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Agreement between BHSU and WDT helps students complete their bachelor’s degrees

Author: BHSU Communications/Monday, December 2, 2019/Categories: Students, Students in the News, Academic Affairs, Campus Currents, College of Education and Behavioral Sciences, Community, Faculty, Staff, 2019

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Brent Moe, a community services officer with the Rapid City Police Department, was able to complete his bachelor’s degree at Black Hills State University thanks to an agreement between BHSU and Western Dakota Tech. The agreement allows for 47 credits from 13 associate’s degree programs at WDT to transfer directly into the BHSU Human Services bachelor’s degree program.
An agreement between Black Hills State University and Western Dakota Technical Institute is helping students successfully complete their bachelor’s degrees in human services.

Brent Moe of Rapid City will graduate from BHSU Dec. 14 as a result of the agreement between the two schools. Moe works as a community services officer at the Rapid City Police Department.

After completing his associate’s degree at WDT, Moe more than 40 credits into the human services major at BHSU. He has taken classes onsite at BHSU-Rapid City and online to complete his bachelor’s degree.

“I believe earning a bachelor’s degree will help me be more promotable in my career. Earning my bachelor’s degree means a lot to me because I’m a big believer in higher education,” says Moe.

Thirteen different programs at WDT transfer directly into the bachelor’s of human services degree at BHSU including criminal justice, surgical technology, registered nursing, business and technology, and allied health.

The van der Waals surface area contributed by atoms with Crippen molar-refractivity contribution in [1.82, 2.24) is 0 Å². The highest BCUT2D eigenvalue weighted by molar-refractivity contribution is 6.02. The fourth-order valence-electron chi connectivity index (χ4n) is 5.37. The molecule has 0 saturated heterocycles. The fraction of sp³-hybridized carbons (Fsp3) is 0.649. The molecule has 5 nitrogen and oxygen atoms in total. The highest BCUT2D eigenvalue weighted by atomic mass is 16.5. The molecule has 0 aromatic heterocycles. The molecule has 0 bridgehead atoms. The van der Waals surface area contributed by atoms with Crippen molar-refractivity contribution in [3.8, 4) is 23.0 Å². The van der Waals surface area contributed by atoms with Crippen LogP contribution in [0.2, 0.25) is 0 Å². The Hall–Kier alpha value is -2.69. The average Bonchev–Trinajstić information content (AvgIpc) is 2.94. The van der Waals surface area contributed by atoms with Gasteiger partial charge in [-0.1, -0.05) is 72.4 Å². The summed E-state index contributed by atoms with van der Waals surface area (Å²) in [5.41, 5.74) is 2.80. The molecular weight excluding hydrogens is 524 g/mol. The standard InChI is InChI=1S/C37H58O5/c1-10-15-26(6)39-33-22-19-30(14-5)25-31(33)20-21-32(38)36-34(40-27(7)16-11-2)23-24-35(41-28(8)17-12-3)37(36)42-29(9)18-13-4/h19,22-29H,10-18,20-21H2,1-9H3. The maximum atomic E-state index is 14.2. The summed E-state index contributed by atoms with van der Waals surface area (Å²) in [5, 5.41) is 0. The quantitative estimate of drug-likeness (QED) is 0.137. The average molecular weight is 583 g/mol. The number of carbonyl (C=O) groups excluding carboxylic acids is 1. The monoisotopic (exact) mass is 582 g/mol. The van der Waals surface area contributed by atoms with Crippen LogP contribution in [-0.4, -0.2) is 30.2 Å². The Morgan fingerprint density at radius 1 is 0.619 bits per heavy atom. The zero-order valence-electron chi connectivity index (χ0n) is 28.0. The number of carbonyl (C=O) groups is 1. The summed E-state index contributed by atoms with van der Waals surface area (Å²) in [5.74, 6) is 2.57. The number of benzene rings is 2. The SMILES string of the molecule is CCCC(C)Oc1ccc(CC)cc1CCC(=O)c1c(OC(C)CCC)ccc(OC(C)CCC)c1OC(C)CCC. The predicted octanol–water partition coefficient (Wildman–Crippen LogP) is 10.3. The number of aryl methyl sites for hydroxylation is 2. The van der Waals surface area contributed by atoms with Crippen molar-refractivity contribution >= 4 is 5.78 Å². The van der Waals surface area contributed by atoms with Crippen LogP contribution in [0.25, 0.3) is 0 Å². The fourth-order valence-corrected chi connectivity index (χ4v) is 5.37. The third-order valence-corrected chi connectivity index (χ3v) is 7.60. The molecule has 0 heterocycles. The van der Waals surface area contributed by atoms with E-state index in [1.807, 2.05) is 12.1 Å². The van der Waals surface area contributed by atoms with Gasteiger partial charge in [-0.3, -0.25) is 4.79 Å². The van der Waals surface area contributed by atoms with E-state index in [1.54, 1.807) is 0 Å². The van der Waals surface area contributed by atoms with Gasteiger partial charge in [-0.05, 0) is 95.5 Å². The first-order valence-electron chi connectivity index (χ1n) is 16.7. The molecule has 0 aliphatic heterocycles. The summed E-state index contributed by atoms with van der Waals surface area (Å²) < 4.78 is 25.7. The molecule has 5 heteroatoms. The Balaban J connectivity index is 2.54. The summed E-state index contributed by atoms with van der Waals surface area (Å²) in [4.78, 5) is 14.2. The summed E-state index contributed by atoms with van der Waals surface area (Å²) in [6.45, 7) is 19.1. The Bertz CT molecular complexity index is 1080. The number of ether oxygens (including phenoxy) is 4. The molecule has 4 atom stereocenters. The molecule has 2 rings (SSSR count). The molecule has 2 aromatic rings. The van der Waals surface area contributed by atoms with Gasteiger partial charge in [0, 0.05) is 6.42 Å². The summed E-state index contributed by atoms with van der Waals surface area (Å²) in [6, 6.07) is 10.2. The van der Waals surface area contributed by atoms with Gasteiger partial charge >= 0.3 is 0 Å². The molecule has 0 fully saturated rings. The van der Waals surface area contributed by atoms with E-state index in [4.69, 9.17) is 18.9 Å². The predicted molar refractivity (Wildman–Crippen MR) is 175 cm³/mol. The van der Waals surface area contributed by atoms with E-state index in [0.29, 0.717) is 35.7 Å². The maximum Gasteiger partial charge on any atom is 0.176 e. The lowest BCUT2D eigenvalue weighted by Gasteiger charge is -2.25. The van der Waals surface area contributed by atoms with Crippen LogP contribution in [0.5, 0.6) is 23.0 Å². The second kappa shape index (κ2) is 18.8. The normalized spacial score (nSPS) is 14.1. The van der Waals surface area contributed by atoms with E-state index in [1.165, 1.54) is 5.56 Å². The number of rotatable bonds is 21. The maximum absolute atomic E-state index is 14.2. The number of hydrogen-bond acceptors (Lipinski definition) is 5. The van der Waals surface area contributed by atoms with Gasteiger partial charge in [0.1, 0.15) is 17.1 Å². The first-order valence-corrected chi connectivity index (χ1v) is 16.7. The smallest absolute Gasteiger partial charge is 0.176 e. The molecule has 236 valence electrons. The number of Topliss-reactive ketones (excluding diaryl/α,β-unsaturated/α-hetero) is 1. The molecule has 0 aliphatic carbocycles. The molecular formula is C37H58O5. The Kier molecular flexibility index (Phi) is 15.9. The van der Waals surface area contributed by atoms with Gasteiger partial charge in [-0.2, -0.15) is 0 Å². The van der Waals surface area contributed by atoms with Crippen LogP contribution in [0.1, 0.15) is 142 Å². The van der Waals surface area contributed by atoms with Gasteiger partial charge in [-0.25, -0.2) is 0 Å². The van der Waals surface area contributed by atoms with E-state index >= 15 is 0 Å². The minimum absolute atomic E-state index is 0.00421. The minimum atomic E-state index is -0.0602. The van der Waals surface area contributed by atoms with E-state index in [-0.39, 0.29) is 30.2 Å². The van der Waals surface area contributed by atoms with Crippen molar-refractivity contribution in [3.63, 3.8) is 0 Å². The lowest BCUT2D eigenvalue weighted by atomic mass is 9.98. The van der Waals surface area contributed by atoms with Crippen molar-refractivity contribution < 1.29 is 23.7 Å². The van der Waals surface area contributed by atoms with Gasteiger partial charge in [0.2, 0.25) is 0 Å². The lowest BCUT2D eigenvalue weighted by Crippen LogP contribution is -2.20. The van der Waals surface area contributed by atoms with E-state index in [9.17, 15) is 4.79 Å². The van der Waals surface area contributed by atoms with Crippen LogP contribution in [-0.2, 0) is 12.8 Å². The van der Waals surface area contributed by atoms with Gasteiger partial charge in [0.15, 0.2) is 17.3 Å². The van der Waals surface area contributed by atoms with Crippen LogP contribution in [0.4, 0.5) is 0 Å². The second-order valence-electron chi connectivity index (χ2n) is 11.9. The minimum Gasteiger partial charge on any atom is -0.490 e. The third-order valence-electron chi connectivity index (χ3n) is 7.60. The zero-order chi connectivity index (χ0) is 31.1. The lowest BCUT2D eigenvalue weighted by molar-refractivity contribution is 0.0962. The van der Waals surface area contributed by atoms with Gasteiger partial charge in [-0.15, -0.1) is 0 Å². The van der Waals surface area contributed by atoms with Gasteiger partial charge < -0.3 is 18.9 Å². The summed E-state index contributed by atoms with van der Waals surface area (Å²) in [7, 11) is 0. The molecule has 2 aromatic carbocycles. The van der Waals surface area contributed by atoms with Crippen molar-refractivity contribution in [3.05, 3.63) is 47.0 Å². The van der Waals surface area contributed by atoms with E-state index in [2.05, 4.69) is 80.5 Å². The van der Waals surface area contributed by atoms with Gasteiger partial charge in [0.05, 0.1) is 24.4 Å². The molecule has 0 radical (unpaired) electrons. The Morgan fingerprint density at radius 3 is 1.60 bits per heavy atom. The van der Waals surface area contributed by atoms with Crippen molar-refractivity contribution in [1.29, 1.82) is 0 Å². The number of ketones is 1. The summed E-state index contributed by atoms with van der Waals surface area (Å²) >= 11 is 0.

Dr. Trenton Ellis, assistant professor of human services, says employment opportunities with a BHSU Human Services degree include law enforcement, correctional case managers, probation and parole officers, child and family services caseworkers, juvenile court liaisons, victim advocates, non-profit organization professionals, and community programming and outreach specialists. BHSU Human Services majors also pursue graduate training in social work, counseling, public health, and many other fields. 

Moe plans to apply to become a ranking law enforcement officer at his department during the next round of open applications. He joined the Rapid City Police Department Cadet Program while he was still in high school, and was hired as a community services officer when he completed the Cadet Program. As a community services officer, Moe responds to vehicle, business, and residential burglaries, scams, check forgery and fraud, vehicle accidents, and is on the Department’s graffiti strike team.

“The classes at BHSU have helped me in my job. Looking at huge charts on vehicle burglaries, for example, I can better understand the data and the fluctuations thanks to my Research Methods class with Dr. Trenton Ellis,” says Moe.

Moe also said his Psychology of Trauma and Psychology of Abnormal Behavior courses have helped him with processing trauma and understanding the effects of mental health on the brain and behavior.